Disappointing Stop-Loss the Latest Iraq War Drama
- Christian Hamaker Crosswalk.com Contributing Writer
- 2008 28 Mar
DVD Release Date: July 8, 2008
Theatrical Release Date: March 28, 2008
Rating: R (for graphic violence and pervasive language)
Run Time: 113 min.
Director: Kimberly Peirce
Actors: Ryan Phillippe, Channing Tatum, Abbie Cornish, Joseph Gordon-Levitt, Victor Rasuk, Timothy Olyphant
The key line from Stop-Loss, the latest in a growing line of disappointing dramas about the war in Iraq, is no doubt hard to hear. “F--- the president” drew applause from half the packed theater at a recent screening of the drama, but no applause greeted the conclusion of this unsurprising film.
The plot centers around the flight of Sgt. Brandon King (Ryan Phillippe), an AWOL soldier who is told on the day he thinks he’s returning full-time to civilian life that he’s instead heading back to Iraq for another tour; he’s been stop-lossed.
King objects vigorously to the order to return to Iraq. He’s been a good soldier, one his men look up to, even though his time in Iraq ends badly when he leads his men into an ambush. King’s objection to being stop-lossed is anchored in ideas of fairness. He’s served his time and fulfilled his obligation. Now he’s ready to return home. Who is the president to decide otherwise? While in Texas, King flees the Army and heads for Washington, D.C., determined to plead his case before a sympathetic legislator.
That idea is the film’s undoing. We never buy into King’s ability to avoid those looking for him. He visits with families of the fallen soldiers he once led, has close encounters with the law at his parents’ home and is conveniently out of his motel room when the cops show up and bang on the door. When calls to the elected official are brushed aside by a secretary, King pursues one final way to avoid further military service.
Along for the ride is Michele (Abbie Cornish), fleeing a relationship with King’s friend and fellow soldier Steve Shriver (Channing Tatum). She provides the film with a female presence, but her role is limited to stitching up King after he gets into a fight, and serving as an intermediary between King and those who are trying to woo him back home.
As with so many war films, tragedy is shown more through the prism of the effect of battles on these men than it is through the battles themselves. In this case, the film’s troubled vet, Tommy (Joseph Gordon-Levitt), is a drunk who’s clearly destined to come to a bad end. The only question is how quickly he’ll meet his Maker. But despite the predictable nature of that character, Stop-Loss sparks to life whenever Gordon-Levitt is on screen. One wonders how much more interesting a film centered on his character, rather than on King’s character, might have been.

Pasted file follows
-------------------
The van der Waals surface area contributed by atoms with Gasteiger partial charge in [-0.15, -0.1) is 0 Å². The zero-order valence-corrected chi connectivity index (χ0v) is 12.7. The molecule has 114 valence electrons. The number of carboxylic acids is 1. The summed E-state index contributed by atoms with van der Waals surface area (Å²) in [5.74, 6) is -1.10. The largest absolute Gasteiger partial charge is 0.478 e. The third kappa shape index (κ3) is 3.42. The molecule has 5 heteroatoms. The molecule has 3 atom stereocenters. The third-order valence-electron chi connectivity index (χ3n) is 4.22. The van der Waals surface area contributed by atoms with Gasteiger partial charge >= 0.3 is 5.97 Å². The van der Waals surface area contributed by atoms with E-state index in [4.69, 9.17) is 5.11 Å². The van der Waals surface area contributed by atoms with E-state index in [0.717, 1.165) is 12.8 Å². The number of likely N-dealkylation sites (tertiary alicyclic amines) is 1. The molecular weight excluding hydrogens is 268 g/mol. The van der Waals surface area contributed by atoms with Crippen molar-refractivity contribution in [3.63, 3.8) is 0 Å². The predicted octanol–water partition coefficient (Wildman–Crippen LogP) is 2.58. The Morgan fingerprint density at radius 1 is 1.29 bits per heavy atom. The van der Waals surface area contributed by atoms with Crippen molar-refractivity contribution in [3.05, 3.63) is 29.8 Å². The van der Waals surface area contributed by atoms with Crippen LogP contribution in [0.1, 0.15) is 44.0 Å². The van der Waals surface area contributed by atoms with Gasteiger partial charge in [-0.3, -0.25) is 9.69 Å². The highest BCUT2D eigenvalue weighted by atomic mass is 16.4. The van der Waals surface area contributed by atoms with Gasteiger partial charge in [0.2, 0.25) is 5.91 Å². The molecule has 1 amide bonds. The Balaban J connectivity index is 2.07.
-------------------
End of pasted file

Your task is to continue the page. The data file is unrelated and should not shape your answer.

The early parts of Stop-Loss are its best, but even those are marred by the been-there-done-that quality of the footage of idle soldiers. The soldiers joke, they cuss, they drink and talk about sex. However, as with similar sequences in Sam Mendes’ Jarhead, these scenes don’t amount to anything substantive. Director Kimberly Peirce changes up film speeds to give the footage of the soldiers a home-movie visual quality. Her decision to provide written titles for some of these short segments feels like a gimmick that might pay off, but the tactic is soon dropped, leaving viewers to wonder why it was employed in the first place.
The male bonding is a set-up for something more provocative that never ultimately arrives. What does work in the early stretch is a harrowing battle sequence that leads to multiple American and Iraqi deaths, as King and his men are lured into an ambush. The confusion and tension of those scenes suggests that Stop-Loss could have been a powerful war film, rather than the disjointed road movie set on the home front. A sequence at a veteran’s hospital is one of the few parts of the film’s second half that works, mainly because it shows, rather than tells, of the long road faced by veterans of the current conflict. In general, however, the film becomes much more conventional, even tiresome, as it drags toward its conclusion—a curiously overwrought family moment that doesn’t quite jell.
Despite its flaws, Stop-Loss has moments of power and is well performed—not enough to qualify it as a film worth seeing, but an indication that more successful movies about the Iraq War are within reach.
Questions? Comments? Contact the writer at firstname.lastname@example.org.
- Language/Profanity: Lord’s name taken in vain; much profanity; a crude reference to sexual intercourse, and sex-related jokes.
- Drugs/Alcohol: Drinking; drunk driving; scenes set in a bar.
- Sex/Nudity: Kissing.
- Violence: Battle sequences with gunfire and grenades; images of dead women and children; badly wounded soldiers; struggles with post-traumatic stress; a street fight among several men, ending with gun shots.
- Religion: A soldier gets baptized.